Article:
Chronic exposure to air pollution triggers systemic inflammation.
Cardiovascular diseases (Risk factors)
|Publication:||Name: Townsend Letter Publisher: The Townsend Letter Group Audience: General; Professional Format: Magazine/Journal Subject: Health Copyright: COPYRIGHT 2012 The Townsend Letter Group ISSN: 1940-5464|
|Issue:||Date: April, 2012 Source Issue: 345|
|Geographic:||Geographic Scope: United States Geographic Code: 1USA United States|
Chronic inhalation of fine particulate matter (PM) has long been
linked to increased morbidity and mortality from ischemic cardiovascular
events; however, until now the precise reasons for this have remained
elusive. Sanjay Rajagopalan, professor of cardiovascular medicine at
Ohio State, and colleagues exposed different groups of mice to filtered
air or air containing from 8 to 10 times more PM than urban ambient air.
The mice were exposed for 6 hours a day, 5 days a week, for at least 20
weeks. Some of the mice used in the experiment lacked a molecule called
toll-like receptor 4 (TLR4), which recognizes specific characteristics
of pathogens and then sends out signals to activate other immune system
component. It is known that mice that lack TLR4 do not produce as much
inflammation after exposure to pollution as do normal mice, thus
suggesting that TLR4 plays an important role in the body's response
to chronic exposure to PM. Results of the experiment showed that normal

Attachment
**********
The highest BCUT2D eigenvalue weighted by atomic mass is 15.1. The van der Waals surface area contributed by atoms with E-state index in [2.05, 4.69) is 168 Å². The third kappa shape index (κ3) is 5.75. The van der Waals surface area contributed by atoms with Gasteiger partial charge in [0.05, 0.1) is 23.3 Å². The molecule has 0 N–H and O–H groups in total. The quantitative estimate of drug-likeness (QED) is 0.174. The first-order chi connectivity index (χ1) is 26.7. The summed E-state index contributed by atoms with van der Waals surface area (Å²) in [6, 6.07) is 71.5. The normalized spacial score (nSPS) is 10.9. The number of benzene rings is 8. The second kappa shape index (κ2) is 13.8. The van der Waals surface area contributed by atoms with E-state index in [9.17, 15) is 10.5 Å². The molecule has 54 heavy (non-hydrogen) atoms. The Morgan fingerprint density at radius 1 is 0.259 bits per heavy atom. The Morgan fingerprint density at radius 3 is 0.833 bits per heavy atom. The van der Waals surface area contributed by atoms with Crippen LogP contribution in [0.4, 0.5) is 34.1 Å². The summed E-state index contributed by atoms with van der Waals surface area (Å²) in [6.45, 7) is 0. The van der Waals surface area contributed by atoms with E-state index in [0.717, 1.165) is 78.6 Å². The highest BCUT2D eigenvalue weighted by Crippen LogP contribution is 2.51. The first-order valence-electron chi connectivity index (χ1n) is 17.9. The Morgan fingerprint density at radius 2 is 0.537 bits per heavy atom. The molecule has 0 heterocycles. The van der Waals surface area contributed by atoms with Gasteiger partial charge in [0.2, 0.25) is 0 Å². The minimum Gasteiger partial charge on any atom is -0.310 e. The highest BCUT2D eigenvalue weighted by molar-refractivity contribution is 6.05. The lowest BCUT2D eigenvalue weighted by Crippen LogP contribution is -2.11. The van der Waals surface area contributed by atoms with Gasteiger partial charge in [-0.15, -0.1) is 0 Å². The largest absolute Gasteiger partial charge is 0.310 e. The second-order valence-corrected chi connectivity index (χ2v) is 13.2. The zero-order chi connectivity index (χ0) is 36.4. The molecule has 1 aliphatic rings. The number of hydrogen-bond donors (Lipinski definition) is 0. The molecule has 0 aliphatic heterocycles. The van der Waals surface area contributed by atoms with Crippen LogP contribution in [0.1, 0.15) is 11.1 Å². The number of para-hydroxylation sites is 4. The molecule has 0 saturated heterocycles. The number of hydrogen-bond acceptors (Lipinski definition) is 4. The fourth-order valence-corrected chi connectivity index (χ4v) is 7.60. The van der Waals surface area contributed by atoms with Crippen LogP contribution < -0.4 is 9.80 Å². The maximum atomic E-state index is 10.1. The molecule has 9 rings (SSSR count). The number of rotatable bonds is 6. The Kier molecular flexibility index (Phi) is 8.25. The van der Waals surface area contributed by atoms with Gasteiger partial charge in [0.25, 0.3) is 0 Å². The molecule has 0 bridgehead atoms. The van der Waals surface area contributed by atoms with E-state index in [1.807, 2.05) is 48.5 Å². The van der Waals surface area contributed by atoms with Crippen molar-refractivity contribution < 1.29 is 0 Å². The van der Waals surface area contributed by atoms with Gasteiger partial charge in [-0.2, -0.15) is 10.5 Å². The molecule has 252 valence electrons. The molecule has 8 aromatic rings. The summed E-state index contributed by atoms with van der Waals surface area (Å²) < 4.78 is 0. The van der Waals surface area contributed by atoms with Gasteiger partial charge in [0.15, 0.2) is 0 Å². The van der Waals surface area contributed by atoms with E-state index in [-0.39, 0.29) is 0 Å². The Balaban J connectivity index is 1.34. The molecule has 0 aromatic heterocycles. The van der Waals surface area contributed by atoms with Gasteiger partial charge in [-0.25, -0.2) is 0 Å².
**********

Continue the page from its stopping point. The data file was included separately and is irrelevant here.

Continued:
mice chronically exposed to air containing PM had higher levels of
inflammatory monocytes in their spleens and bloodstream than mice
breathing filtered air. Mice with TLR4-deficiency exhibited a diminished
response to breathing PM, thus suggesting that if the receptor is not
present, the monocytes will not be released. Results also showed that
the increase in monocytes was accompanied by an increase in superoxides
in the blood vessels. Again, the TLR4-deficient mice produced fewer
oxygen free radicals in response to polluted air than did normal mice.
The results of these and other experiments led Rajagopalan to conclude:
"PM stimulates inflammation in the lung, and products of that
inflammation spill over into the body's circulation, traveling to
fat tissue to promote inflammation and causing vascular dysfunction. We
haven't identified the entire mechanism, but we have evidence now
that activation of TLR4 influences this response."
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Kampfrath T, Maiseyeu A, Ying Z, et al. Chronic fine particulate matter exposure induces systemic vascular dysfunction via NADPH oxidase and TLR4 pathways. Ore Res. 2011; 108:716-726.
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